I don’t think this commission is politically feasible until January 2017, but at that time it just might work. I’m assuming the Dems will again win the presidency and the GOP will retain the House. Gridlock will make fiscal policy impossible unless an agreement can be reached. If you put sensible conservatives like Taylor, Mankiw and Hubbard on the committee, with sensible Keynesians, they are all going to understand the trade-offs I discussed above. The GOP economists can explain to GOP politicians “look, it’s inflation or socialism, take your choice. If we don’t have a bit more inflation then interest rates will fall to zero, and the Fed will keep expanding its balance sheet, bigger and bigger.” Or we’d get fiscal stimulus, another option the GOP doesn’t like. The liberal members of the commission can explain to Democrats “look, it’s better if the Fed handles stabilization policy, and fiscal resources are utilized for pressing social needs, not economic stabilization. And in any case, the GOP will never let us do the amount of fiscal stimulus we need, or they’ll insist on tax cuts that ‘starve the beast’.”
Krugman and I may not get our way. Maybe the commission will compromise on a monetary/fiscal mix, where the Fed takes the lead, but the fiscal authorities act if the Fed ‘s balance sheet hits X% of GDP. If I lose the battle I’ll stop objecting to fiscal stimulus. I’ll stop claiming the multiplier is zero. I’ll stop claiming there is monetary offset. If that’s clearly the regime, and it’s all spelled out, then so be it. At that point I’ll argue that payroll tax changes are the best form of stimulus.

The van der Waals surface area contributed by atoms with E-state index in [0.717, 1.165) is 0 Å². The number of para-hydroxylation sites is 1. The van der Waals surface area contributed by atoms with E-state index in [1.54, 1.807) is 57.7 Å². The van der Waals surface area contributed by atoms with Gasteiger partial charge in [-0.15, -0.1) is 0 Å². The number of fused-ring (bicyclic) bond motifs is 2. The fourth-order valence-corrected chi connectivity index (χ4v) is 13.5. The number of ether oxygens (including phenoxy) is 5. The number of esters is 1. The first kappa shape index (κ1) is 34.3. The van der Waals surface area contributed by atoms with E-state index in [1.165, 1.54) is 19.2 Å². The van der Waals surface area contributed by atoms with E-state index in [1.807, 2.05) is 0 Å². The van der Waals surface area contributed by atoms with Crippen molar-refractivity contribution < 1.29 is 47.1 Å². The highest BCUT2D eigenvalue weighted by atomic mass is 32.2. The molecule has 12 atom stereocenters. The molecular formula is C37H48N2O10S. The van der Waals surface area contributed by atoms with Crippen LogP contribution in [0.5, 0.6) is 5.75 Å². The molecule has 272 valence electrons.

But right now there is great uncertainty about who is in charge, and what is expected of the Fed. This stuff really needs to be clarified for the zero bound environment. Or at least discussed. I’ll bet the Fed would be thrilled if Congress told them exactly what their responsibilities were in terms of capital losses, instead of leaving it quite vague.
What would Congress decide in the end? One possibility is keeping the 2% inflation target, and a continual role for fiscal policy. That’s very possible. Or Congress might ask the Fed to study options for preventing the zero rate bound from hamstringing monetary policy, and they might buy into a technical fix like level targeting and/or NGDP targeting. I don’t know. But politics goes in cycles. After so many years of gridlock, 2017 might be a good time for a compromise. To make this happen we all have to starting talking up the idea right now—assuming anyone agrees with me.